Academic journal article International Review of Management and Business Research

Corporate Social Responsibility in Family Business: A Perspective of Mexico

Academic journal article International Review of Management and Business Research

Corporate Social Responsibility in Family Business: A Perspective of Mexico

Article excerpt

Introduction

Recently, in the literature, the number of researchers, academics and professionals in business science and management that have been analyzed and discussed, through theoretical studies and empirical, the impac t of family businesses in different activities and operation of businesses, has increased; among their investigations on social responsibility (Dyer, 2006). Therefore, it is more often to find in the literature published papers comparing the performance between family enterprises and non-relatives, through the return of investments (Anderson & Reeb, 2003), sales growth (Daily & Dollinger, 1992; Gallo, Tapies & Cappuyns, 2000; Chrisman, Chua & Litz, 2004), job satisfaction (Beehr, Drexler & Faulkner, 1997), innovation (Tanewski, Prajogo & Sohal, 2003) and lately, social responsibility (Deniz & Cabrera, 2005; Dyer & Whetten, 2006).

While only a few theoretical and empirical studies that analyze social responsibility in family businesses have been published, there are strong positions found among researchers and academics if truly families small and medium-sized enterprises (SMEs) implement social responsibility activities (Dyer & Whetten, 2006). For this reason, Mörck and Yeung (2004) concluded that family businesses are commonly very interested in protecting their interests; in the best possible way, families who have several companies usually do not have much interest in supporting social activities of philanthropy. Moreover, there is much corruption in this type of companies and usually do not to provide real information to government authorities to protect their interests (Dyer & Whetten, 2006).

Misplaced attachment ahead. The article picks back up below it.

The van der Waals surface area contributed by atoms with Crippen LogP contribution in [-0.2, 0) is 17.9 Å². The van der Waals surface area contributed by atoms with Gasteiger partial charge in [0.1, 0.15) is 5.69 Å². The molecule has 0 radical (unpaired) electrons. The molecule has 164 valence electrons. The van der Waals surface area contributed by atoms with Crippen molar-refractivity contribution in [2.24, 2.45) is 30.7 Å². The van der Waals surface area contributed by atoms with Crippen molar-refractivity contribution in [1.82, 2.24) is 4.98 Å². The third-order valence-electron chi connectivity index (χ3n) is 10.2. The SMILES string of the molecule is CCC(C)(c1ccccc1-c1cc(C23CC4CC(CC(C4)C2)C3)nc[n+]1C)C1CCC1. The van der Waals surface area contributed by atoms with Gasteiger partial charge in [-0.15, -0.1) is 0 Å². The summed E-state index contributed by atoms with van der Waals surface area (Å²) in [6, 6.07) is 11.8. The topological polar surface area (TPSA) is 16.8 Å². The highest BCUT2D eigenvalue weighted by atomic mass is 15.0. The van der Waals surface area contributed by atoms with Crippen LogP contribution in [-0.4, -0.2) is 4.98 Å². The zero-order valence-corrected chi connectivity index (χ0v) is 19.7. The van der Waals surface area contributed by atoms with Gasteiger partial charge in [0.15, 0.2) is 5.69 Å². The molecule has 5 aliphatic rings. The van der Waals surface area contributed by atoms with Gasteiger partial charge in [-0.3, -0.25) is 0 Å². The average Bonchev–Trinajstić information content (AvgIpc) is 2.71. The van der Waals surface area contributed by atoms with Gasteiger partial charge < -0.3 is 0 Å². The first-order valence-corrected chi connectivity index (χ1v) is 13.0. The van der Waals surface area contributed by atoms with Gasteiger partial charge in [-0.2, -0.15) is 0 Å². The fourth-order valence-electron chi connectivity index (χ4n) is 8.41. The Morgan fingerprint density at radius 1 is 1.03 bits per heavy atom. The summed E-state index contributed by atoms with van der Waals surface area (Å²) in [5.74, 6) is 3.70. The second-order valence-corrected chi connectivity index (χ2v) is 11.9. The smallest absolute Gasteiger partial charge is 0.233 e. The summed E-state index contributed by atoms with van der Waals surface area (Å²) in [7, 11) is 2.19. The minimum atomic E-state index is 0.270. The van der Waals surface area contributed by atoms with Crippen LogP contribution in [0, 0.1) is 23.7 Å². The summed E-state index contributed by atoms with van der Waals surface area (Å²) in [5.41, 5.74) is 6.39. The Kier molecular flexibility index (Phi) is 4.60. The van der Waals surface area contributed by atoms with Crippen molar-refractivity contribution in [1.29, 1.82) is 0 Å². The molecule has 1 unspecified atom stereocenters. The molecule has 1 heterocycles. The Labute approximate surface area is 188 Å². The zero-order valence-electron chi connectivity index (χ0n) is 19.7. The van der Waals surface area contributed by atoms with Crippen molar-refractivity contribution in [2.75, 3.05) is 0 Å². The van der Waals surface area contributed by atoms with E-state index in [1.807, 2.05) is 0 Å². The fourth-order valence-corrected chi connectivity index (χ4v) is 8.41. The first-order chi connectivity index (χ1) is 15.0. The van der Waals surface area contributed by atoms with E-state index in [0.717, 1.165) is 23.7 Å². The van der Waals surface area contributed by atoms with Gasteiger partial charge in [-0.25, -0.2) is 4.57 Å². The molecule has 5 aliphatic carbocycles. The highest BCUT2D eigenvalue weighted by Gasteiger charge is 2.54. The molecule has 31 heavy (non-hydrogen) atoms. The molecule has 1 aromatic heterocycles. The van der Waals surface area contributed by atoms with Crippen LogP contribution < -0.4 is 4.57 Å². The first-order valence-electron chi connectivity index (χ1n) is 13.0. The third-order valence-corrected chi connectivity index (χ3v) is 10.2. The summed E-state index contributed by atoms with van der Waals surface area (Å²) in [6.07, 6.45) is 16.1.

On the other hand, there are other researchers and academics, for instance Godfrey (2005), who believe that family businesses have a series of incentives so that they can be socially responsible, such as maintaining a good image with customers and consumers and therefore preserve a positive reputation with its suppliers, which can generate social protection not only for the company, but for the same family in crisis times. In addition, this kind of family SMEs have a high importance in society and economy any country (Gersick, Davis, McCollom & Lansberg, 1977; Neubauer & Lank, 1998; Dyer, 2003; Chua, Chrisman & Steier, 2003), since they represent around 60% of the total number of enterprises and provide a little more than 60% of the gross national product (Déniz & Cabrera, 2005).

Despite the importance that family SMEs have, there are relatively few theoretical and empirical studies that analyze the nature and operation of such organizations, even though this kind of companies are considered relevant in terms of the behavior caused by an interrelationship between the family and the business system (Gersick et al., 1997; Chau, Chrisman & Sharma, 1999). Therefore it is necessary to perform a greater number of studies that consider the family as a basic variable that will help to build a more robust theory, which can be generalized to larger organizations' sector: family b usinesses (Dyer, 2003). Besides, a greater investigation is missing on which the different types of behaviors among family companies can be identified, including social responsibility (Déniz & Cabrera, 2005).

In this context, the main contribution of this empirical study is the analysis of Corporate Social Responsibility (CSR) in family enterprises in an emerging country, as it is the case of Mexico. Another contribution is the methodology used, since a structural equations model will be used to test the proposed theoretical model. The rest of the work has been organized in the following manner; the second section presents the theoretical framework, the few empirical studies previously performed and raised the research hypothesis; the third section describes the methodology employed, sample, and used variables. The fourth section discusses results and, finally, fifth section presents the main conclusions and discussion of the work. …

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